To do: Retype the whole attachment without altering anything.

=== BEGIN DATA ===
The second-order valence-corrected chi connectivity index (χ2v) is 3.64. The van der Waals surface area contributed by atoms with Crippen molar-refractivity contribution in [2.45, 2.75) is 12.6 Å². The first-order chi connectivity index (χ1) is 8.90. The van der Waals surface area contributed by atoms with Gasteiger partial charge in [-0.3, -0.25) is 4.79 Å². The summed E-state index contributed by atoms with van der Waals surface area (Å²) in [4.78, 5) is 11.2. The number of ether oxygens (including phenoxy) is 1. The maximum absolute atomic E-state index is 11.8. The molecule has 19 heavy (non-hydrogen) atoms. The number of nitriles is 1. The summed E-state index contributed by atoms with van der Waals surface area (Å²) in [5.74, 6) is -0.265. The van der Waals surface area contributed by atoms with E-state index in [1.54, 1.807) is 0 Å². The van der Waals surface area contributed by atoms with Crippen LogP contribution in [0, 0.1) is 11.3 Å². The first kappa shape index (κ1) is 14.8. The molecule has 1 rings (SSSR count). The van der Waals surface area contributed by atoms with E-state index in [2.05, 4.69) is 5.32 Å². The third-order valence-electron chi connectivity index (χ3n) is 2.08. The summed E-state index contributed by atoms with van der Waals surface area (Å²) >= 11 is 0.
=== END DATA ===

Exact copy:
The second-order valence-corrected chi connectivity index (χ2v) is 3.64. The van der Waals surface area contributed by atoms with Crippen molar-refractivity contribution in [2.45, 2.75) is 12.6 Å². The first-order chi connectivity index (χ1) is 8.90. The van der Waals surface area contributed by atoms with Gasteiger partial charge in [-0.3, -0.25) is 4.79 Å². The summed E-state index contributed by atoms with van der Waals surface area (Å²) in [4.78, 5) is 11.2. The number of ether oxygens (including phenoxy) is 1. The maximum absolute atomic E-state index is 11.8. The molecule has 19 heavy (non-hydrogen) atoms. The number of nitriles is 1. The summed E-state index contributed by atoms with van der Waals surface area (Å²) in [5.74, 6) is -0.265. The van der Waals surface area contributed by atoms with E-state index in [1.54, 1.807) is 0 Å². The van der Waals surface area contributed by atoms with Crippen LogP contribution in [0, 0.1) is 11.3 Å². The first kappa shape index (κ1) is 14.8. The molecule has 1 rings (SSSR count). The van der Waals surface area contributed by atoms with E-state index in [2.05, 4.69) is 5.32 Å². The third-order valence-electron chi connectivity index (χ3n) is 2.08. The summed E-state index contributed by atoms with van der Waals surface area (Å²) >= 11 is 0.